So last Monday, I was invited to participate in a panel discussion on privilege and political correctness. Next day, I found myself in CBC studios in downtown Edmonton, mic on lapel, earpiece in, doing my best to stare for a solid hour into the merciless and unblinking eye of a TV camera.
For anyone who's never done a live remote TV interview, it's a disconcerting experience. All you have to anchor you is what you can hear coming in the one ear, and the black abyss of the camera lens. You can't see who you're talking to. You have no nonverbal cues to go on. A lot of the time, if there are several people involved, it's hard to keep track of who is speaking at all.
Anyway, the focus of the topic was on white privilege, rather than gender privilege. I wouldn't qualify myself as an expert on issues of privilege and race, other than to acknowledge that the intellectual concept of privilege is a much more appropriate and effective model when applied to issues of race, class and sexual/gender orientation than it is in describing the relationship between men and women, and that race can amplify the more complicated effects of some of the gender stereotypes of men and women.
This was a point I managed to at least convey to the other panelists, even if it mostly just bounced off the forcefield generated by their feminism-infested university educations.
At one point, Desmond Cole, a black freelance journalist who's been outspoken about racism, even admitted (once I brought up the fact), that there are problems, like "driving while black", that black women will likely never experience, yet he still felt that he, as a man, had more privilege than a similarly situated woman.
Being the only panelist not in studio, and considering the focus of the topic (race), I wasn't about to go off on any diatribes about the male privilege fallacy except where opportunities clearly presented themselves. And given that three of the panelists have the full-on SJW mindset, while the fourth was a moderate sympathetic to the other three (though with concerns about the unpleasant places the "privilege discussion" might inevitably lead), well, I wasn't necessarily interested in being dogpiled by people I couldn't even see.
I spent a lot of time biting my tongue.
At some point in the discussion, one of the women on the panel asked the men if they felt they'd ever been targeted by some negative prejudgment because they were a man. To my disappointment, the answer across the board was "no". For Desmond, it was all about him being a black man. Jonathan Kay (a white secular Jew) even went so far as to say that a well-dressed white man practically has to punch someone in the nose (I have to assume that by "someone" he meant "another man") before there's going to be any real problem.
These two men simply did not feel that any of the disadvantages and problems they might face, or the negative prejudgments of other people, could possibly derive from their maleness.
I wasn't particularly surprised by this, and because the conversation was primarily about white privilege I allowed them to maintain the illusion that because they aren't aware (let alone hyperaware) of something, it doesn't really exist, though this blog post will largely focus on that. Likewise, I would like to point out that just because you perceive something is rampant and pervasive doesn't mean it does exist.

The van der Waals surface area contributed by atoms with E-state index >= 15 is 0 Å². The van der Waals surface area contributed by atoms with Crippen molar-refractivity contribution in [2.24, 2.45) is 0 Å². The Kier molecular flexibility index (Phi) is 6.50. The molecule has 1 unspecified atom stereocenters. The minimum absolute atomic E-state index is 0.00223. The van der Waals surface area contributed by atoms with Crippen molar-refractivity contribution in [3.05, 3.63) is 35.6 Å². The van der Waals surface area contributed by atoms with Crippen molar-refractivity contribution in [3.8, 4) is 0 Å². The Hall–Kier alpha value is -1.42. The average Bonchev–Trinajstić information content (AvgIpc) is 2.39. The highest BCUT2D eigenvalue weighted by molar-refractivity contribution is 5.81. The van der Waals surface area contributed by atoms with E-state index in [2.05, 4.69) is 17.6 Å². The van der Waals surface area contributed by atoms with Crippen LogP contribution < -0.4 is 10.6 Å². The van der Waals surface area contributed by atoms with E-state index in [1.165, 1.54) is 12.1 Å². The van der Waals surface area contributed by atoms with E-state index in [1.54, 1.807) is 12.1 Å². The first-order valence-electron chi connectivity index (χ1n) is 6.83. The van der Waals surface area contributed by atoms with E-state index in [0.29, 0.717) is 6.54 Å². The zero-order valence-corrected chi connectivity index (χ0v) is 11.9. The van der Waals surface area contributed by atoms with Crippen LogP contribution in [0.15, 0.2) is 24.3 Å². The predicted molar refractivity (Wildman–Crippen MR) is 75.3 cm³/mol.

As an example of the latter, I will copy and paste here a portion of one of my comments under the Youtube video of the episode, where I refer to the very white-looking First Nations woman's lived experience of "the scowl" she typically receives when people recognize her as First Nations:
Maybe, as she mentioned, in the summer this would be more common?
Then again, she may have a hyperawareness that leads her to perceive things that aren't actually there?
I remember one time I was standing at the dairy counter at the store, trying to do math in my head regarding the price per gram of cheddar cheese so I could get the best deal. This can be annoying when Kraft sells in 904 grams, 700 grams and 450 grams while Black Diamond sells in 750 grams and 400 grams. Dude, it's a lot of math to do in your head when you're pinching pennies.
So I glance up with this enormous scowl on my face and notice a man kind of checking out my butt. He looked up and noticed me scowling into the middle distance but unfortunately in his direction, spun on his heel and hightailed it out of there. It took me a moment to realize he thought I was scowling because he was looking at my butt, and when I did, I kind of wanted to chase after him and tell him, "No! It's okay! I have a butt. I like that men think it's nice to look at! You weren't being rude or gross, you were just discreetly checking out my butt in these jeans I bought primarily because they make my butt look good, and that's okay! I'm not mad at you, I'm mad at the cheese!" Alas, it was too late.
Anyway, Jonathan Kay mentioned that as a white person, his first thought when he gets a scowl is "what did I say or do?" For some people who are visible minorities or women, that's the last stop on the train of thought--the first assumption is "I'm being judged based on my identity." The reality is, both questions are good to ask, because sometimes a scowl is about prejudice, sometimes it's based on something you did or said, and sometimes it's just about freaking cheese.
It's entirely possible that having grown up in an urban neighborhood with many First Nations people (and yes, I know how very hostile and judgmental people (not just whites) can be with aboriginal people in Canada, particularly in cities), and being considered one of them during her childhood, if not by looks then by association, she developed a hyperawareness of racist attitudes that caused racism to be the go-to assumption whenever anyone looks at her funny, even now that she's a well-dressed lawyer who could pass for white. To her, particularly because her legal advocacy is so focused on aboriginal issues, it's always about racism, and never about the freaking cheese. It may even be the case that because the racism is, in her mind, inevitable, she's giving off all kinds of prickly nonverbal cues that are actually causing some of the scowls that she's attributing to racism.
On the other hand, there is clear evidence (of the empirical, statistical sort) that men and boys face many challenges and negative prejudgments that women and girls will be much less likely (if at all) to face. Just because most men don't feel this is the case does not make it stop existing.